By K. Paul Johnson

The subtitle of the documentary MADAME BLAVATSKY: SPIRITUAL
TRAVELLER was taken from my remarks, quoted at the end to the
effect that HPB "created the model" of the spiritual traveler,
whose search for truth was global in scope. After seeing it, I
realized that she was just the first person to use a global
search for spiritual truth from many sources as the basis of a
new movement. But one of her early acquaintances is more
deserving of accolades for creating the model that she
exemplified, which later inspired such explorers as Alexandra
David-Neel. Sir Richard Francis Burton was the most celebrated
British explorer of the mid-19th century, and first met Blavatsky
in Cairo in 1853 as he was preparing for his great trip to Mecca. 
In 1878 he joined the London lodge of the Theosophical Society,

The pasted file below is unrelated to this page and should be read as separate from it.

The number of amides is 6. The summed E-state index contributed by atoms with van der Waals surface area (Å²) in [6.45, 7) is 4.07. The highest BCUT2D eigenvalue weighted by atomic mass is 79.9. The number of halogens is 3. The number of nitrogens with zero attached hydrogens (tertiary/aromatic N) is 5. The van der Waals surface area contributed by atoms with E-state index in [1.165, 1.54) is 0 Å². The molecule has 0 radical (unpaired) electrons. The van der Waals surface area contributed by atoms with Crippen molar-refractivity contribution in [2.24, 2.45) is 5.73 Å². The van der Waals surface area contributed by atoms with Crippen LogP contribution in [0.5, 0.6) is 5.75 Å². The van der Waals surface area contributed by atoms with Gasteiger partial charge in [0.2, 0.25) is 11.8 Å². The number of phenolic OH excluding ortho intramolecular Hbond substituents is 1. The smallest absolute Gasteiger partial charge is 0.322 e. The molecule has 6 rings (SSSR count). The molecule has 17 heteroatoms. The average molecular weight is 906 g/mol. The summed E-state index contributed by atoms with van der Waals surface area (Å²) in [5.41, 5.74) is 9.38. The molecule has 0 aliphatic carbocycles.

but he had been introduced to occult studies in England in the
1840s as a member of the so-called Orphic Brotherhood led by
Edward Bulwer-Lytton, Richard James Morrison (Zadkiel), and
Philip Henry Stanhope.

Albert Rawson, who introduced Burton to Blavatsky, made four
extensive journeys to the Middle East, in one of which he became
acquainted with John Varley II, a painter whose family was very
prominent in British astrological and occult circles from the
beginning of the 19th century. Varley and his wife Isabella
(aunt of William Butler Yeats) were members of Blavatsky's Inner
Group and lifelong Theosophists. Varley traveled extensively as
a landscape painter, best known for his depictions of Egypt. 
James Peebles, who introduced Olcott and Blavatsky to leaders of
Sinhalese Buddhism and the Arya Samaj, was another American
globetrotter with connections in the Free Thought movement as
well as Spiritualism. Another important link between Theosophy
and Buddhism was the Bengali explorer of Tibet, Sarat Chandra

The age of great explorers ended long ago, but the Theosophical